Page:Origin and spread of the Tamils.djvu/71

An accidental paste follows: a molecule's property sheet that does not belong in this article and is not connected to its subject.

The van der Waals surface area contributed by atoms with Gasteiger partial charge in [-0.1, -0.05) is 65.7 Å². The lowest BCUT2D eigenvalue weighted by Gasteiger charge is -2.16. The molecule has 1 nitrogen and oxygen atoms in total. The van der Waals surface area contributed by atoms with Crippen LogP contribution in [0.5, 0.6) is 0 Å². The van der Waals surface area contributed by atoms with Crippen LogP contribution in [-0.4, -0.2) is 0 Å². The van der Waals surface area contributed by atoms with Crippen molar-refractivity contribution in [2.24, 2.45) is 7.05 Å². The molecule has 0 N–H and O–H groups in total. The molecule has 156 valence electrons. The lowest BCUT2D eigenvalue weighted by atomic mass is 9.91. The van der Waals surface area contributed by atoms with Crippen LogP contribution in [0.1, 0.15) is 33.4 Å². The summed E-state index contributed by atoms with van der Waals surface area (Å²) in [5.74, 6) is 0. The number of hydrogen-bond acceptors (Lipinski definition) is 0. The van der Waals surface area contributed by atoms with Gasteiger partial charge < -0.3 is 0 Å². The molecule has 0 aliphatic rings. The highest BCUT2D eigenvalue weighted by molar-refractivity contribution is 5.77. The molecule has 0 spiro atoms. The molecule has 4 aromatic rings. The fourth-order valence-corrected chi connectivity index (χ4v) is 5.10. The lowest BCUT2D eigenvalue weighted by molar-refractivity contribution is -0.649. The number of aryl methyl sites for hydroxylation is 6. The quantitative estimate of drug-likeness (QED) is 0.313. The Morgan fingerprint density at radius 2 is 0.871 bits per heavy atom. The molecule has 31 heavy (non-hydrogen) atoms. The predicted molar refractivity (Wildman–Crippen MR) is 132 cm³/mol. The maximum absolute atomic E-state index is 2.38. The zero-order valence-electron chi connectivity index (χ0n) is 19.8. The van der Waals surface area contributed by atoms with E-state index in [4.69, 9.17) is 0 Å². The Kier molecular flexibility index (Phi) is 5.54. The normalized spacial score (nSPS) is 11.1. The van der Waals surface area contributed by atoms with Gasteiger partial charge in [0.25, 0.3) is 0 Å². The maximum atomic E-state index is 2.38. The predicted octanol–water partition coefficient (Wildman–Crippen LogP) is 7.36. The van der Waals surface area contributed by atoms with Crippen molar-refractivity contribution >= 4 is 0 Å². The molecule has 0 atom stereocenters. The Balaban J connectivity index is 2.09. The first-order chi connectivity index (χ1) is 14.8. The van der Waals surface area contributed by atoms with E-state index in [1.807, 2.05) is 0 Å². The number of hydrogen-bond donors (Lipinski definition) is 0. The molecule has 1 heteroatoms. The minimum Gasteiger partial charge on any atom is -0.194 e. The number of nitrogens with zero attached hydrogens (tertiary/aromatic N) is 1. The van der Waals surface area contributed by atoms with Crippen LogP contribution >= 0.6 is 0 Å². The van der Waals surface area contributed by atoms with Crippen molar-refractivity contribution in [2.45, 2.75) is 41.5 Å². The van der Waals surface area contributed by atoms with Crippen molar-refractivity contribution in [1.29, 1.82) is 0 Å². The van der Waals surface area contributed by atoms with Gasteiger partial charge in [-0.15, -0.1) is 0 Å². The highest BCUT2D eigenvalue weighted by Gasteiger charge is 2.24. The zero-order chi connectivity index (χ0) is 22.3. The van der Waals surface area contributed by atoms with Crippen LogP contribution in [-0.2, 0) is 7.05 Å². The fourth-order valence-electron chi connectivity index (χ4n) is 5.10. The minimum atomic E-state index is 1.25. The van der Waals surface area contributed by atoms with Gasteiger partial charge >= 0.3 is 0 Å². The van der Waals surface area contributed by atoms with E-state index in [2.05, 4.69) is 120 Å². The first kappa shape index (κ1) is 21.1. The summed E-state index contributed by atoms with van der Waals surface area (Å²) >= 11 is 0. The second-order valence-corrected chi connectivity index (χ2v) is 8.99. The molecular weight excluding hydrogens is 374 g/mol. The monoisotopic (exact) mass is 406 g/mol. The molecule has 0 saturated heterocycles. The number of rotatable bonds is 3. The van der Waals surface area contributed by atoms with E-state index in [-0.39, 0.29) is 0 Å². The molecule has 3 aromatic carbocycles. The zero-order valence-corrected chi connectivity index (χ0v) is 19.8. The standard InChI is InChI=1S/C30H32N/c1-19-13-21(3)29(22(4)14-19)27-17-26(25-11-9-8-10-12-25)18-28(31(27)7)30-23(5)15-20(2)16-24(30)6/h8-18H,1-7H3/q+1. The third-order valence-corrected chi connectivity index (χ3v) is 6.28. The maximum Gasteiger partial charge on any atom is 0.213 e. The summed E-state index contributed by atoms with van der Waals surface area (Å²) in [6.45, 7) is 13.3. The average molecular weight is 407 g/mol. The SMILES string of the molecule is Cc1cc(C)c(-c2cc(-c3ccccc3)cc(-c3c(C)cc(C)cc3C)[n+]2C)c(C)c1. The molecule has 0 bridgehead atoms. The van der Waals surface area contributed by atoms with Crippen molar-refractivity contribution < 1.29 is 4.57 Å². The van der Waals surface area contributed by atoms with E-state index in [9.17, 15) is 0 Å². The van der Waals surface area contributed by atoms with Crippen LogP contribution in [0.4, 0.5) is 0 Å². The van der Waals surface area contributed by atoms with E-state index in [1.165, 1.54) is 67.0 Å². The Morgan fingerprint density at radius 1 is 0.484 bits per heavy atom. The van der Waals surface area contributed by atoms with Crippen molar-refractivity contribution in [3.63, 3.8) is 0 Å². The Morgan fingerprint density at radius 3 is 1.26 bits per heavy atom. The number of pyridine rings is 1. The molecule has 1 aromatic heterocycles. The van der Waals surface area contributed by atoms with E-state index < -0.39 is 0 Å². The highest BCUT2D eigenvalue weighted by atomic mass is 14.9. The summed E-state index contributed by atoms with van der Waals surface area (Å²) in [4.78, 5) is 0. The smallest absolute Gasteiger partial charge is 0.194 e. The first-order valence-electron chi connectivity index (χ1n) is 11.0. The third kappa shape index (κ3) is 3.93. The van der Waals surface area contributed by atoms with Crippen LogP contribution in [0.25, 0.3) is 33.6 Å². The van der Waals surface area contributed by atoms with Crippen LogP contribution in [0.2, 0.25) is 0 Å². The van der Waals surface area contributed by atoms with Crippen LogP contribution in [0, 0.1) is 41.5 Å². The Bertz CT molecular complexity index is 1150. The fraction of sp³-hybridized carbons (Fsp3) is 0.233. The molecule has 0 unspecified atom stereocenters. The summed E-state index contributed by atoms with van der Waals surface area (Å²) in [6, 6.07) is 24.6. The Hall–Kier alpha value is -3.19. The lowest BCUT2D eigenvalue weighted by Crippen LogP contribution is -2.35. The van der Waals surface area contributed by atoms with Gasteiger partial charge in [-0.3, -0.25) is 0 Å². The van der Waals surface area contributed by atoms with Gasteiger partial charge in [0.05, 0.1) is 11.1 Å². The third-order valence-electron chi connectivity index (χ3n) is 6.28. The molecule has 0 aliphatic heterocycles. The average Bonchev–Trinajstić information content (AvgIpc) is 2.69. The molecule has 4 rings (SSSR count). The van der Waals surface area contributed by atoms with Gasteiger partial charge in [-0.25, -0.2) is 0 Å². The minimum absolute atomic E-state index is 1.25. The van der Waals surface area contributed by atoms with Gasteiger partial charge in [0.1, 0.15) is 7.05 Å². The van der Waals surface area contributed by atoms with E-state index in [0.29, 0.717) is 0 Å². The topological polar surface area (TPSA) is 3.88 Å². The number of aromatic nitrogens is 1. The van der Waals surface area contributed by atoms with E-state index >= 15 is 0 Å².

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60 ORIGIN AND SPREAD OF THE TAMILS the country in Milyas, and earlier inhabitants in the Solymi and Termiloi or Termilai. Thesc tribes were regarded as being extremely ancient, for to Bellerophon was ascribed the change of the name of Tremilai into Lycians. Yet even in the time of Herodotus the the name Tremilai was still familiar. In the later population scholars are inclined to see a stock that migrated from the Island of Crete, which the poet of the Odyssey, or his interpolator, recognized as a land of ninety cities in which were many peoples and among them the Pelasgoi. Wild as tbis corner of Asia is, it has preserved more records, in the form of non-Greek inscriptions, than any other districts as yet of the western littoral of Asia Minor. But though the inscriptions are numerous, it cannot be said that they throw light upon the origins of the language, which, after discussions protracted over many years, cannot certainly be referred to any of the known families of language. In many respects the Lycian customs resembled those of the Carians, but in one they were conspicuously different. The Lycians counted kin through the mother, legitimatized the offspring of the union between a woman who was a citizen and a slave, and deprived of rights the children of a male citizen and a slave woman. (The Cambridge Ancient History, Edited by J. B. Bury, S. A. Cook and F. E. Adcock, Vol. II, the Egyptian and Hittite Empires to C. 1000 B.C., p. 9.) 11. Mr. Kanakasabhai says that the oldest of the Mongolian tribes who invaded Southern India and conquered the Nagas appear to have been the Marar, and the Chief of this tribe was ever afterwards knową as Palayan or "the ancient," being the most ancient of the Tamil settlers in the southern part of India. The next tribe of Tamil invaders was the Tirayar or Sea Kings. They were & great seafaring race, whose